Because this world requires more kids who can laugh at themselves and not take life so seriously
Is there such a thing as too much laughter? Nope, I don’t think so. As a writer who is forever snooping and eavesdropping on strangers, I often come across people who think the earth tilts on their personal axis. And I’ve often wondered what life is like for them in the real world. Or why their parents didn’t give them one phatka while they were growing up to shatter the illusions of self-importance. So I decided that my good deed on Children’s Day is going to be to talk to parents who are committed to raising kids who can see the funny in life’s bleakest situations. Here’s what they had to say:
Cyrus Broacha, TV anchor, comedian and actor
“Once a piece of shredded tuna went up my son Mikhaail’s nose while he was eating and he came up to me and asked if he is going to die—and he kept sneezing for half an hour! My friend Kunal Vijaykar and I laughed like crazy and told him that no one has ever died because of a shredded tuna up their nose before. So yes, trying to teach humour to your kids is difficult, but as a father, I feel I should help them see the humour in these situations. Life sucks and we will all die eventually, so the only way to get through it is by pretending that it isn’t as sucky and it’s all cool—which is why I’ve taught them to laugh at everything around them.
“Oh and I have to tell you this one incident—when Mikhaail was younger, my mother-in-law had come down to live with us for a bit after my father-in-law had passed away. She was sad, so my son very innocently told her, “Naani, don’t worry, if you’re feeling sad, let Daddy give you a bath!” Giving bath to the kids was my department, so in his head he was just being nice. It was so awkward, I couldn’t look up and face my mother-in-law!”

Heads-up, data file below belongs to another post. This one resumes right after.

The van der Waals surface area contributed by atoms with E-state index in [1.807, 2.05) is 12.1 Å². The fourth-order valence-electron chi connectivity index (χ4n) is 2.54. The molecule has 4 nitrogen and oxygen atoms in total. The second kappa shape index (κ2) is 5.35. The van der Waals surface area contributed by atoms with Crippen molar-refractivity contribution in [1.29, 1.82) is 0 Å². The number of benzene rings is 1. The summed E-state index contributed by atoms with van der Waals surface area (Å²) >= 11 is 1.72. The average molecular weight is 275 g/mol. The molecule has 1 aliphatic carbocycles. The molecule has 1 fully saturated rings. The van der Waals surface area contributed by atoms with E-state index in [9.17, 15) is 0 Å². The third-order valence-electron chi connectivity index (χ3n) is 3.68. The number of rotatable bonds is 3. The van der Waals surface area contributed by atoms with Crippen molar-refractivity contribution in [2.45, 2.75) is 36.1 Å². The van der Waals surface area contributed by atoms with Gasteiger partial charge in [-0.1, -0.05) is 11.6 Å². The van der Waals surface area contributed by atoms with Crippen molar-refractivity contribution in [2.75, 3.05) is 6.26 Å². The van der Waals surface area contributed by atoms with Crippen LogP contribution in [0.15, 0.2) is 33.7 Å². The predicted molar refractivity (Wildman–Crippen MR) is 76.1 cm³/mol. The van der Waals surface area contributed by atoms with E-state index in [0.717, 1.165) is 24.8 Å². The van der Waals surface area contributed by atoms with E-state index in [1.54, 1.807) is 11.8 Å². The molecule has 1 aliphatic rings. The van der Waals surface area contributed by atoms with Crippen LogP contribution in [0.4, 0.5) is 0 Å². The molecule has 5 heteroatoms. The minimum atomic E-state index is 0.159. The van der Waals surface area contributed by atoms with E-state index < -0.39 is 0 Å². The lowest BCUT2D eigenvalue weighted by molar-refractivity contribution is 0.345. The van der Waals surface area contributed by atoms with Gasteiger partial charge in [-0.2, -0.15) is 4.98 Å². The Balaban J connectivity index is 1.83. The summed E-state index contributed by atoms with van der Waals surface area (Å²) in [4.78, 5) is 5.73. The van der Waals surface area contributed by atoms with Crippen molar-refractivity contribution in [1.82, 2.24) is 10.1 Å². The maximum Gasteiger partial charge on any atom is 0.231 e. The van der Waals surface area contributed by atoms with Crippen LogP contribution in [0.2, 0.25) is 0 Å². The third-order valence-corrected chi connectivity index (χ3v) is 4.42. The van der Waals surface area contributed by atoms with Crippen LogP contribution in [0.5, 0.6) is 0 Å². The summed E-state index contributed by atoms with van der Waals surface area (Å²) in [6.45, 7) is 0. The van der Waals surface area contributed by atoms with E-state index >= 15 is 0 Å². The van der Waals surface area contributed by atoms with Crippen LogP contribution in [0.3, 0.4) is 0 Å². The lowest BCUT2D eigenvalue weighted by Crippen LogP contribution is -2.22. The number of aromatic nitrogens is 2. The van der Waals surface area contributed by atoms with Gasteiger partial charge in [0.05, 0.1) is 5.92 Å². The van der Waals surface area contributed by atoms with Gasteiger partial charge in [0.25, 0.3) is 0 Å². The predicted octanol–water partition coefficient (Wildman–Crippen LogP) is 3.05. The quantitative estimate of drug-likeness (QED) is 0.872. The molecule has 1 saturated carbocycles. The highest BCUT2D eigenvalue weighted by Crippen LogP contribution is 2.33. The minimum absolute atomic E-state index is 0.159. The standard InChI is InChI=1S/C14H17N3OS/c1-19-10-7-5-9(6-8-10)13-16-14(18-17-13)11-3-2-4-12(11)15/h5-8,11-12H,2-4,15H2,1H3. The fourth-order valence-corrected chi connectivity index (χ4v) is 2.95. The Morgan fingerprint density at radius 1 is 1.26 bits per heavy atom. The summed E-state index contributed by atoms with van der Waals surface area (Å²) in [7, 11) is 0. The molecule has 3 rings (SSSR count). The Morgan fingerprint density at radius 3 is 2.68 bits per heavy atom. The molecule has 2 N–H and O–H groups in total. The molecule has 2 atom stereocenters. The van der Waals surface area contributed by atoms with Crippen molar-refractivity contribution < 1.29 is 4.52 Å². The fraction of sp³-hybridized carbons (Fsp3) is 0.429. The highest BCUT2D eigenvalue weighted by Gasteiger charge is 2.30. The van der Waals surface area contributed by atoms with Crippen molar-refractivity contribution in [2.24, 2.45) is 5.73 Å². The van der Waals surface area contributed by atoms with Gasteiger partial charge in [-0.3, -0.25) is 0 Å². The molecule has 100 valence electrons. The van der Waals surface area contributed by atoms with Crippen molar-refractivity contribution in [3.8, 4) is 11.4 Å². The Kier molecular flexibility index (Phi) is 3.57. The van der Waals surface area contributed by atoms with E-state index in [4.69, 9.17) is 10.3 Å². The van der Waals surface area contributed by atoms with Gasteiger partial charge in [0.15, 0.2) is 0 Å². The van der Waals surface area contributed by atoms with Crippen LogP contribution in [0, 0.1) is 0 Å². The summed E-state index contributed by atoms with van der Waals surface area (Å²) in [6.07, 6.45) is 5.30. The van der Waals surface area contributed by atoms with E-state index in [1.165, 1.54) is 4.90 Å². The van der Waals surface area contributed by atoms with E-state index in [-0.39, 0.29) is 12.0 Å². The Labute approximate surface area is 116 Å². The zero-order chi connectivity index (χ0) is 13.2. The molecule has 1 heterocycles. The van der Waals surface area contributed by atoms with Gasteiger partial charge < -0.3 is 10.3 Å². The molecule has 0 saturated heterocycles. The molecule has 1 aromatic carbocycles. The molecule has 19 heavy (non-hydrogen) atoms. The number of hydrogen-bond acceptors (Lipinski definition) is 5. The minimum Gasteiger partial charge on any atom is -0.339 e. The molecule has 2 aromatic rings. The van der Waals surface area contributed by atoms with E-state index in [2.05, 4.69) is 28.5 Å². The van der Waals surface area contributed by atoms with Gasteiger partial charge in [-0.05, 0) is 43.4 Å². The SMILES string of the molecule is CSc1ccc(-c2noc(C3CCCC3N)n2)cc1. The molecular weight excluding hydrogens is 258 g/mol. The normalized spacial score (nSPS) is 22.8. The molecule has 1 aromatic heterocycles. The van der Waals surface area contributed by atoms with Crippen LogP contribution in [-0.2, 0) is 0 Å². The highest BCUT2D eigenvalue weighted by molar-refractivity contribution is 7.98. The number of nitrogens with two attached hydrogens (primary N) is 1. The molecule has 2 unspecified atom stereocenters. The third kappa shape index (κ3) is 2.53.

Praveen Kumar, stand-up comic
“Having one child at home is equivalent to having 10 adults – that too a 4-year-old kid who doesn’t stop talking! My daughter doesn’t use a comma or a full stop. She keeps talking. One day I told her, “If you stop talking for 5 minutes, I will give you a chocolate” and that was the first time in her life she actually said NO to a chocolate!
“She also interferes in whatever my wife and I talk about. One day I told my wife, “Petrol prices have gone up” and before my wife could even react, my daughter said, “Oh, then how will I ride my cycle now?” I believe kids already have a sense of humour. It totally depends on the parents if they want to develop or curtail it. As a comedian, I think Indians are slowly learning to laugh at themselves. I strongly believe that my daughter should also be like that. In my house, I imitate my daughter and make fun of her and let her do the same. That way you are making her understand that one can laugh at themselves. So whatever said and done, kids are just amazing… Especially if they are other people’s!”
Kiran Manral, writer and blogger